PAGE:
Picking the ideal location is usually the biggest of all challenges, particularly when we consider that there’s a limited number of houses to choose from. I believe you may need to compromise on some standards to get an apartment where you want. But ensure not to make compromises that’ll make prepping & survival more difficult.

Here are things to look at:



Choosing a home in the country can offer all the opportunities that come with a bigger space, which will typically require you to do more gardening. At this time, finding a property with a sizable backyard may not be a top priority. But what if there comes the time when you’d have to live on the foods you grow? What would you do then?



One of the dream features of a new home is having a natural water source inside its yard, but finding a property like that isn’t easy. Keeping that in mind, you need to find a property close to the alternative source of water should the public supply ever go out. Can you easily get water home? You may not bother much about this: you can install artificial sources of water when you move in.



True, it can be difficult to find out the truth about a neighborhood before joining, but a little effort can give you a run-in with the jolly good fellow who can’t keep his lips shut. If you can, that will be a major plus, as you can easily find out if those are the kinds of neighbors you want. There may be some facts about your next-door neighbors that you may find disturbing. I think, though, that if a property has every other box ticked, you can disregard this. Your property would need a high fence around it, though.

Defensive Capability


Home defense can be a major challenge in a world ridden by catastrophe. And it is important too when you’re moving to a neighborhood you know nothing about. You’re going to have this consideration in mind as you look for a place. Are fences installed? Can attackers pick any spot to attack without you knowing? Is the property set in a manner where mutual defense can be reached between you & your neighbors?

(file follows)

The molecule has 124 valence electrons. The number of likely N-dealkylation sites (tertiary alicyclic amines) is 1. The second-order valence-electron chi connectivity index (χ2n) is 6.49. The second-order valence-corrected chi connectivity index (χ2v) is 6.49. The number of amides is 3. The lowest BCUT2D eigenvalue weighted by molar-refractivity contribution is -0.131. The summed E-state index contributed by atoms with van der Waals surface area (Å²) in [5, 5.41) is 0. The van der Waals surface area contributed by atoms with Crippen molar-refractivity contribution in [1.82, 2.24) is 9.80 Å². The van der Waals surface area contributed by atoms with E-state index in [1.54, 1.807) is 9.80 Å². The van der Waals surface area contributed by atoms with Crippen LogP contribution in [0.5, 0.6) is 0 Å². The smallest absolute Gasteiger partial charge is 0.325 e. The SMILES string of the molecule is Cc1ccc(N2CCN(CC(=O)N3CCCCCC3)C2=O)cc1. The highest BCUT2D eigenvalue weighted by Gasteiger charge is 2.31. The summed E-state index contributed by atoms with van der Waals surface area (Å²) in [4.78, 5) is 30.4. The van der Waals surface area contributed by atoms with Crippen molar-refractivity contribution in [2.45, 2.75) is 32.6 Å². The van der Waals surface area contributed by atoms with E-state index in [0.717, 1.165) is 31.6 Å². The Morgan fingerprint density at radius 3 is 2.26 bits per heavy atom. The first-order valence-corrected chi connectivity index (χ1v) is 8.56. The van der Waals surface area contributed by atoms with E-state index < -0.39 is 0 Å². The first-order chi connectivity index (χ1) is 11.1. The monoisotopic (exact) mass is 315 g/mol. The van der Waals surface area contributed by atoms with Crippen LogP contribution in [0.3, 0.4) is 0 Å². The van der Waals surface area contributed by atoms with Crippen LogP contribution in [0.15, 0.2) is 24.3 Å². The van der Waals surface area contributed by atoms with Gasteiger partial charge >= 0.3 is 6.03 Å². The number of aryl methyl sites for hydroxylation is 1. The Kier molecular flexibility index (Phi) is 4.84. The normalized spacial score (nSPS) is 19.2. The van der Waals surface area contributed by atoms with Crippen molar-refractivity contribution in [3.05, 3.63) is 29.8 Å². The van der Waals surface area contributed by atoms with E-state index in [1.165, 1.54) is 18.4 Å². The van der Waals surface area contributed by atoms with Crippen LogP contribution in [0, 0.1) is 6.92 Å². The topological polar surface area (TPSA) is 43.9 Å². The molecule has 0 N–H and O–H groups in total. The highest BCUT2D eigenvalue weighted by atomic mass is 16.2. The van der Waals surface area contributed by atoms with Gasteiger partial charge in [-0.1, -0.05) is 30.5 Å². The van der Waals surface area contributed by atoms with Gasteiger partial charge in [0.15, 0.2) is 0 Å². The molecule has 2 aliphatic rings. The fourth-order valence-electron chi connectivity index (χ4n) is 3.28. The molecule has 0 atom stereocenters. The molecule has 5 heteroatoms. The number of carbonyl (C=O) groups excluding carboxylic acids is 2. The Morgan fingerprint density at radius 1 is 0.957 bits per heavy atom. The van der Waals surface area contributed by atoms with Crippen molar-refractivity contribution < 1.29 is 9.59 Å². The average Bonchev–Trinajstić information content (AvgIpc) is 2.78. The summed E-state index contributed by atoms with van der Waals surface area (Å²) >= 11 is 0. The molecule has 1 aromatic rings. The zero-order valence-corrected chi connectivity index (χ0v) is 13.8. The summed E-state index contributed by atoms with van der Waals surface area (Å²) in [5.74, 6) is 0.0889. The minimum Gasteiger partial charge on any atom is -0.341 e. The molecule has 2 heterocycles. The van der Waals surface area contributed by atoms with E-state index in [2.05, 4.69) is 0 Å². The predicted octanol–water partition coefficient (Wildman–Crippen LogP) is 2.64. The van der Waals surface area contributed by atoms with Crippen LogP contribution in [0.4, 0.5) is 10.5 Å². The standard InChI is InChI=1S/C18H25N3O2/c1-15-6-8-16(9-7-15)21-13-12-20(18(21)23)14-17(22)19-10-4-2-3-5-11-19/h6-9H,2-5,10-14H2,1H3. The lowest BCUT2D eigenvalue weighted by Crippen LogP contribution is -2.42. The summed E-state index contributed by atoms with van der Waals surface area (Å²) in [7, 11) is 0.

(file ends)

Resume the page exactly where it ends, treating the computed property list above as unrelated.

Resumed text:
Easy to miss, but it shouldn’t. Take some time to assess how the sun reaches the property & the home. A Google resource, Project Sunroof, can help to see how sunlight falls on the property. Sunlight exposure is important because your garden crops need the rays to flourish. Some plants need 7 hours of exposure to sunlight to grow well. Also, you need this to know how a solar panel would fare in the house.



Buying a property that’s right by the 100-year-floodplain goes against everything you represent as a prepper. Avoid buying a house that’s along the floodplain in a hurricane zone. You don’t want to, regardless of how cheap the property is. 

Concluding Lines on Moving Into a New Home


Moving into a new home isn’t a piece of cake; take it from who’s been there. This is why I emphasize a lot of research, so you don’t make a poor decision. The factors we’ve considered may be among the changes you’d like to implement. If they are not, outline what they are, and ensure that your new home is better.